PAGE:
When someone finds themselves faced with a problem, they are not so much interested in resolving it as in communicating it, needing to share it, and this gives relief. And so the need for a capacity for empathy. That is, to put oneself in the other’s place in order to discover the reason for their attitudes, their needs. Not recognising differences, the opportunity is often lost to comprehend, to understand, to accompany, and above all, to interpret the feelings of another. This can be easily transferred to the field of religion. The Christian or any other person, whether or not they profess a faith, should not mock the beliefs of others simply because they are different from their own.

It often happens that certain intellectuals and educated people tend to be in favour of complementarity and dialogue, but some claim to demonstrate a cognitive monopoly which leaves no room for others. This is a key point in the dialogue between science and faith. It is necessary to avoid the various “imperialisms” which seek to attribute a monopoly of truth to a particular approach, however important or noble it may be, forgetting that objective truth can be arrived at by different paths and that the sincere search for truth requires mutual respect between those who seek it.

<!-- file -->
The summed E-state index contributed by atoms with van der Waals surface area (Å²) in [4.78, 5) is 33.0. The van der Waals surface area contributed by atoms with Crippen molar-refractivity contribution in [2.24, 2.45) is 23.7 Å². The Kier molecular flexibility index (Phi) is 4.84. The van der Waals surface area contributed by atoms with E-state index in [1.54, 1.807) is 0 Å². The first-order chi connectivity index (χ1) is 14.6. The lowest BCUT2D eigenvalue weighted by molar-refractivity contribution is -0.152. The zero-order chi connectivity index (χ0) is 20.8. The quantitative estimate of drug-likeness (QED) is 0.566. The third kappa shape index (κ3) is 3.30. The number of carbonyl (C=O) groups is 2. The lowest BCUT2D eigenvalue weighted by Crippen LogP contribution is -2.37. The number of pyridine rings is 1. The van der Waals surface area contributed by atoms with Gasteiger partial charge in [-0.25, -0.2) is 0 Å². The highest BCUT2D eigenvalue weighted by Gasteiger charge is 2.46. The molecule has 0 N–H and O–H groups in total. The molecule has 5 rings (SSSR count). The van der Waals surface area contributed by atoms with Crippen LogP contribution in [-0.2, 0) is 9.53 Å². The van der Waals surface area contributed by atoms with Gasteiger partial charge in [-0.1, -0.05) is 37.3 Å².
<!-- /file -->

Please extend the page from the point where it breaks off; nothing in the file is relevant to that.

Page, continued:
Lord Jesus, who taught us to love each other deeply, so that we might be happy in our lives. We must understand that every situation in life is an occasion to love one another, to give ourselves to each other, to seek the truth together, also in the way in which we desire to build our fraternal relationships, sustained by a love which manifests itself in our dialogue. Help us to be mature in dealing with differences of opinion, because we want to grow while being held by your hand. Amen.

1.      In what places and situations in the society in which I live do I discover that peace is not present because justice is lacking?
2.      How is our dialogue with our brothers and sisters who profess a faith different to ours? Do we lock ourselves into our approaches, or do we seek ways to open dialogue?
3.      Remember a moment in which our dialogue brought us from a position of distance to a new and positive experience.
4.      What things do not promote dialogue on religious matters?
5.      Propose a goal to improve dialogue in the family.

                                             Fr. Fernando Bello SAC,
                                             National Formation Promoter,
Segretariato Generale, Unione dell’Apostolato Cattolico
Piazza San Vincenzo Pallotti 204, Roma, Italia